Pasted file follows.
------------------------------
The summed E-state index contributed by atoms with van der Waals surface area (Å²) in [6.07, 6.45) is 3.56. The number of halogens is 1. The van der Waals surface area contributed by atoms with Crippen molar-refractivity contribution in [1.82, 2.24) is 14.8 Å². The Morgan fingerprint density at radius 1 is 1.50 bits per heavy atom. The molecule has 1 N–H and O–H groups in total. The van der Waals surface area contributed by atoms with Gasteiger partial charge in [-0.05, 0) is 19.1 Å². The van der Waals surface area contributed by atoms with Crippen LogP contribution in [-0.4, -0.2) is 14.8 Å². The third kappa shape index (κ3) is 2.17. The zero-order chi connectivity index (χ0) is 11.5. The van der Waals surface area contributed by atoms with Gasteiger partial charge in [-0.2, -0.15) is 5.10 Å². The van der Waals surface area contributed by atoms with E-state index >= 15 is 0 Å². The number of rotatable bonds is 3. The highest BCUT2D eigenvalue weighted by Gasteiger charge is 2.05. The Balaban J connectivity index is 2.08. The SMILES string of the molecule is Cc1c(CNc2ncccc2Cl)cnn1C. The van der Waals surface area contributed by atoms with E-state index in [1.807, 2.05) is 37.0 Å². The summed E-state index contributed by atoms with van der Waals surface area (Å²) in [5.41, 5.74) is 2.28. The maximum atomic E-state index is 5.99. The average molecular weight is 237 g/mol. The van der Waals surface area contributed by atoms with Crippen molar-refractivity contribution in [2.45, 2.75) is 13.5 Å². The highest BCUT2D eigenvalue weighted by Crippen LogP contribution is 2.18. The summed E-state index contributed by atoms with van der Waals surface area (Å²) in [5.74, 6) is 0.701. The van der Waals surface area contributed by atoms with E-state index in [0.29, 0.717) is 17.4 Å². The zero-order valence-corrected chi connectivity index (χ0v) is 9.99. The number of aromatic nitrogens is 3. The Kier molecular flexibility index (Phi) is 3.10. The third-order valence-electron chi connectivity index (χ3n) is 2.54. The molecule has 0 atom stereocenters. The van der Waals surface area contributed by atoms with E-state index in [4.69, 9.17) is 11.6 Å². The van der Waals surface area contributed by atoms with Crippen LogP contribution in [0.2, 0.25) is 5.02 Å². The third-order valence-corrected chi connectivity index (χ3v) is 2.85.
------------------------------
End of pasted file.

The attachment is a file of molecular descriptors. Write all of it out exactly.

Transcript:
The summed E-state index contributed by atoms with van der Waals surface area (Å²) in [6.07, 6.45) is 3.56. The number of halogens is 1. The van der Waals surface area contributed by atoms with Crippen molar-refractivity contribution in [1.82, 2.24) is 14.8 Å². The Morgan fingerprint density at radius 1 is 1.50 bits per heavy atom. The molecule has 1 N–H and O–H groups in total. The van der Waals surface area contributed by atoms with Gasteiger partial charge in [-0.05, 0) is 19.1 Å². The van der Waals surface area contributed by atoms with Crippen LogP contribution in [-0.4, -0.2) is 14.8 Å². The third kappa shape index (κ3) is 2.17. The zero-order chi connectivity index (χ0) is 11.5. The van der Waals surface area contributed by atoms with Gasteiger partial charge in [-0.2, -0.15) is 5.10 Å². The van der Waals surface area contributed by atoms with E-state index >= 15 is 0 Å². The number of rotatable bonds is 3. The highest BCUT2D eigenvalue weighted by Gasteiger charge is 2.05. The Balaban J connectivity index is 2.08. The SMILES string of the molecule is Cc1c(CNc2ncccc2Cl)cnn1C. The van der Waals surface area contributed by atoms with E-state index in [1.807, 2.05) is 37.0 Å². The summed E-state index contributed by atoms with van der Waals surface area (Å²) in [5.41, 5.74) is 2.28. The maximum atomic E-state index is 5.99. The average molecular weight is 237 g/mol. The van der Waals surface area contributed by atoms with Crippen molar-refractivity contribution in [2.45, 2.75) is 13.5 Å². The highest BCUT2D eigenvalue weighted by Crippen LogP contribution is 2.18. The summed E-state index contributed by atoms with van der Waals surface area (Å²) in [5.74, 6) is 0.701. The van der Waals surface area contributed by atoms with E-state index in [0.29, 0.717) is 17.4 Å². The zero-order valence-corrected chi connectivity index (χ0v) is 9.99. The number of aromatic nitrogens is 3. The Kier molecular flexibility index (Phi) is 3.10. The third-order valence-electron chi connectivity index (χ3n) is 2.54. The molecule has 0 atom stereocenters. The van der Waals surface area contributed by atoms with E-state index in [4.69, 9.17) is 11.6 Å². The van der Waals surface area contributed by atoms with Crippen LogP contribution in [0.2, 0.25) is 5.02 Å². The third-order valence-corrected chi connectivity index (χ3v) is 2.85.